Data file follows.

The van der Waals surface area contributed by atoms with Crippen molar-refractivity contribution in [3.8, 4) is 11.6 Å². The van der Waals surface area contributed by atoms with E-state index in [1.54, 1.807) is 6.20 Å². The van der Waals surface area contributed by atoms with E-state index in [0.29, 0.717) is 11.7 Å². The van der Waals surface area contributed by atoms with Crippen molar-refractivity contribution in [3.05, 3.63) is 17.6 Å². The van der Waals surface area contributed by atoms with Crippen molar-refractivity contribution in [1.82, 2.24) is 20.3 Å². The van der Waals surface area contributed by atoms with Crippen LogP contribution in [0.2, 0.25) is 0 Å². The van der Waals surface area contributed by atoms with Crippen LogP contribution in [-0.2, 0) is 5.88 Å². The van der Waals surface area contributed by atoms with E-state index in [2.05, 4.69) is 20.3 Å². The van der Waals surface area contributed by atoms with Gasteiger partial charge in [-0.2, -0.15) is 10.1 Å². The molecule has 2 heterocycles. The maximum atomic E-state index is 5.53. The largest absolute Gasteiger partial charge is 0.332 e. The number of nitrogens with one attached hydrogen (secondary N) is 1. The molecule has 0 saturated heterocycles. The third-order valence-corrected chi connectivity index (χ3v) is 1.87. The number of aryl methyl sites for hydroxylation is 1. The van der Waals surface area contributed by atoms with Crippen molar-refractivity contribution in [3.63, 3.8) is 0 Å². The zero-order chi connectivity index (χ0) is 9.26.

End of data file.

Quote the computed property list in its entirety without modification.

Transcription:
The van der Waals surface area contributed by atoms with Crippen molar-refractivity contribution in [3.8, 4) is 11.6 Å². The van der Waals surface area contributed by atoms with E-state index in [1.54, 1.807) is 6.20 Å². The van der Waals surface area contributed by atoms with E-state index in [0.29, 0.717) is 11.7 Å². The van der Waals surface area contributed by atoms with Crippen molar-refractivity contribution in [3.05, 3.63) is 17.6 Å². The van der Waals surface area contributed by atoms with Crippen molar-refractivity contribution in [1.82, 2.24) is 20.3 Å². The van der Waals surface area contributed by atoms with Crippen LogP contribution in [0.2, 0.25) is 0 Å². The van der Waals surface area contributed by atoms with Crippen LogP contribution in [-0.2, 0) is 5.88 Å². The van der Waals surface area contributed by atoms with E-state index in [2.05, 4.69) is 20.3 Å². The van der Waals surface area contributed by atoms with Gasteiger partial charge in [-0.2, -0.15) is 10.1 Å². The molecule has 2 heterocycles. The maximum atomic E-state index is 5.53. The largest absolute Gasteiger partial charge is 0.332 e. The number of nitrogens with one attached hydrogen (secondary N) is 1. The molecule has 0 saturated heterocycles. The third-order valence-corrected chi connectivity index (χ3v) is 1.87. The number of aryl methyl sites for hydroxylation is 1. The van der Waals surface area contributed by atoms with Crippen molar-refractivity contribution in [3.63, 3.8) is 0 Å². The zero-order chi connectivity index (χ0) is 9.26.